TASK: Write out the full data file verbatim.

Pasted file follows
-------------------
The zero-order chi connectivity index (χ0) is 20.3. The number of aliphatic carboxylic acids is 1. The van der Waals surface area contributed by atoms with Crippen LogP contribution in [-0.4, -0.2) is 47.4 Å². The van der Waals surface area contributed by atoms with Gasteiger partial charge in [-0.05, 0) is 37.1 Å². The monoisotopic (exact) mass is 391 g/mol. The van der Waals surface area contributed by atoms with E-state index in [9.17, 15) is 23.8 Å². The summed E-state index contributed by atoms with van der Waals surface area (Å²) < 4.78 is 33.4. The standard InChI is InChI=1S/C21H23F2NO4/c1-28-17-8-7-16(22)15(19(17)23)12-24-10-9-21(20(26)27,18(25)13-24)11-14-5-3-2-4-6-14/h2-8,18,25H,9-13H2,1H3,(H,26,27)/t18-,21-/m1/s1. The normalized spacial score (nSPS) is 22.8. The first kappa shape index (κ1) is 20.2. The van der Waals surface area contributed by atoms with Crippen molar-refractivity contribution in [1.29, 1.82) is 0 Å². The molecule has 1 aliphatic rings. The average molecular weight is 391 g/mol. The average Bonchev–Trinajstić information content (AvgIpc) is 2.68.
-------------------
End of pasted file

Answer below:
The zero-order chi connectivity index (χ0) is 20.3. The number of aliphatic carboxylic acids is 1. The van der Waals surface area contributed by atoms with Crippen LogP contribution in [-0.4, -0.2) is 47.4 Å². The van der Waals surface area contributed by atoms with Gasteiger partial charge in [-0.05, 0) is 37.1 Å². The monoisotopic (exact) mass is 391 g/mol. The van der Waals surface area contributed by atoms with E-state index in [9.17, 15) is 23.8 Å². The summed E-state index contributed by atoms with van der Waals surface area (Å²) < 4.78 is 33.4. The standard InChI is InChI=1S/C21H23F2NO4/c1-28-17-8-7-16(22)15(19(17)23)12-24-10-9-21(20(26)27,18(25)13-24)11-14-5-3-2-4-6-14/h2-8,18,25H,9-13H2,1H3,(H,26,27)/t18-,21-/m1/s1. The normalized spacial score (nSPS) is 22.8. The first kappa shape index (κ1) is 20.2. The van der Waals surface area contributed by atoms with Crippen molar-refractivity contribution in [1.29, 1.82) is 0 Å². The molecule has 1 aliphatic rings. The average molecular weight is 391 g/mol. The average Bonchev–Trinajstić information content (AvgIpc) is 2.68.